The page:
Asepsis means the absence of microorganisms during surgery. When skin is cut, the instruments and surgical field must be sterile to prevent infection. Learning about asepsis prepares you to tackle the bacteria, viruses, and parasites you learned about in microbiology through sanitation, disinfection, and sterilization techniques.
Assisting with Minor Surgery
Many doctors perform minor surgery in their offices, but they can’t do it without help. As their assistant, you’ll set up the necessary equipment, pass instruments, and monitor the patient using the principle of asepsis. And you’ll sterilize non-disposable instruments after so that they’re ready for the next patient.
Most health conditions have pharmacological treatments. As a medical assistant, you will learn how to administer therapeutic drugs, send prescriptions to pharmacies and answer patient questions about use. This class explores the major categories of drugs, how they’re used to treat disease, common interactions, and side effects. However, medical assistants do not administer medications in New York State.
Medical assistants may spend at least part of their day in a lab. Some practices offer a full range of services, so patients don’t have to go to the hospital, and doctors don’t have to wait for answers.
However, working in a lab has risks if you’re not well prepared to handle sharps, chemicals, and other hazards. This course covers personal protective equipment, needle-stick protection, spill management, and workplace safety regulations.
A urinalysis is a urine test that can detect medical conditions from diabetes to infections. You’ll learn how to obtain sterile samples and examine them microscopically. Patients will count on you to teach them how to collect clean specimens at home.
Like urinalysis, phlebotomy is another service doctors offer for convenience. This course covers the theory and practical know-how needed to draw blood in an office environment. Using the same supplies you’ll find in the field you’ll learn to draw and process quality samples.
Cardiopulmonary Resuscitation (CPR)
No medical assistant should be without CPR training. Part of the program, it saves lives. You’ll practice chest compressions, rescue breathing, first aid techniques, and how to use an automated external defibrillator. It’s an empowering course that helps you build the confidence you need to help manage health emergencies at work or anywhere.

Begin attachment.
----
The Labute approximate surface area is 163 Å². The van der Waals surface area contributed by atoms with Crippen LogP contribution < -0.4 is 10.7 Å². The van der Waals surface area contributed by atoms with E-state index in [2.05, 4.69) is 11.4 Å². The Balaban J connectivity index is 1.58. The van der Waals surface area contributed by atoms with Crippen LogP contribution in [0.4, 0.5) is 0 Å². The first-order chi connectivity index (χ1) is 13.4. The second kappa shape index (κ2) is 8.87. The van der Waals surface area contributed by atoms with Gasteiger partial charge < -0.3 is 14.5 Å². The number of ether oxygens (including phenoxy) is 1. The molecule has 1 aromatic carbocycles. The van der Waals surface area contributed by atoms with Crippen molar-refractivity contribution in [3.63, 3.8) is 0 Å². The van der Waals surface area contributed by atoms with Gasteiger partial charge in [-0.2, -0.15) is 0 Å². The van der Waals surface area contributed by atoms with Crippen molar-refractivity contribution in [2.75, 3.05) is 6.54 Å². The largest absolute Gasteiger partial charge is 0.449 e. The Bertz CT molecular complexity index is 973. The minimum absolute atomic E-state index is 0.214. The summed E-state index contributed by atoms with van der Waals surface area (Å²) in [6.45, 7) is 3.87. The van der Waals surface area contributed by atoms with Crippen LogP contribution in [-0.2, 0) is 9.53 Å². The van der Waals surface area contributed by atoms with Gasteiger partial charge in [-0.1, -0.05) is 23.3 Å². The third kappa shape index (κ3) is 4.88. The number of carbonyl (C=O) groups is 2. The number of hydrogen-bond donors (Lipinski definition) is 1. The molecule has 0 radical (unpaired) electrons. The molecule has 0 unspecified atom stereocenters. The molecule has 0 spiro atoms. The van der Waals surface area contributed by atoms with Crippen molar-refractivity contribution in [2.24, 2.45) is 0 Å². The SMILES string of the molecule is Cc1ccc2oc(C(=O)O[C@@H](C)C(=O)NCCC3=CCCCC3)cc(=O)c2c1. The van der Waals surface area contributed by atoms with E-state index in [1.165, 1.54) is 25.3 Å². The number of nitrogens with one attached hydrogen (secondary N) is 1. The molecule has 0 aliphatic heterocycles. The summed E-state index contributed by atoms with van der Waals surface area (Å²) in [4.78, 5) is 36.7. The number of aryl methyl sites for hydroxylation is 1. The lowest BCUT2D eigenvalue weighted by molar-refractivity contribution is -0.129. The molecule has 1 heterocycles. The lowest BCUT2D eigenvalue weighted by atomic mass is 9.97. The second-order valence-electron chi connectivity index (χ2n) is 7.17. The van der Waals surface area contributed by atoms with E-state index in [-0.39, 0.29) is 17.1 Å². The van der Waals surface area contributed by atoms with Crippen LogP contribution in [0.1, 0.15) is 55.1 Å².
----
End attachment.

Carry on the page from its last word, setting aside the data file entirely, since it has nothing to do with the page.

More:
Electrocardiograms are simple diagnostic tests that map electrical activity in the heart. Done as part of annual exams for older adults, doctors can also diagnose cardiac conditions from arrhythmias to heart attacks. Medical assistant students will learn how to prepare the patient, manage the equipment, and take the reading.
Everything a medical assistant does requires good communication. An art and a science, you’ll learn how to connect with vulnerable patients while maintaining professional boundaries.
Effective communication between coworkers is also critical in a medical environment. As a group, students will discuss barriers to communication and how to improve interpersonal relationships in the workplace.
Electronic Medical Records
Electronic medical records, or EMR, are digital versions of the information once kept in paper charts. Regulated for security and patient privacy, they require special handling. Students learn how to access, find, share, and store data for health and billing purposes.
Most of the billing in medical offices is electronic. You’ll complete, submit, and check on claims via computer. This class explores the billing process from A to Z including medical coding and accounting principles.
An externship is an off-campus experience during which you’ll work with a seasoned medical assistant. The culmination of your training, you’ll make observations, practice your skills, and network with future colleagues.
Demand for medical assistants is growing because they have the flexible skillset busy healthcare facilities need. Whether your talents are clinical, administrative or both, you’re needed. And Hunter Business School is with you every step of the way.
Want to Learn More?
The Medical Assistant program at Hunter Business School prepares competent, entry-level medical assistants in the cognitive (knowledge), psychomotor (skills), and affective (behavior) learning domains required for professional practice. The Medical Assistant program provides hands-on experience in a real medical setting where you can foster professional relationships with actual patients. Medical Assistant students spend 160 hours in an externship in an actual medical environment where they are supervised and taught in order to gain valuable on-the-job training.
Contact us today to find out more on how to become a medical assistant on Long Island.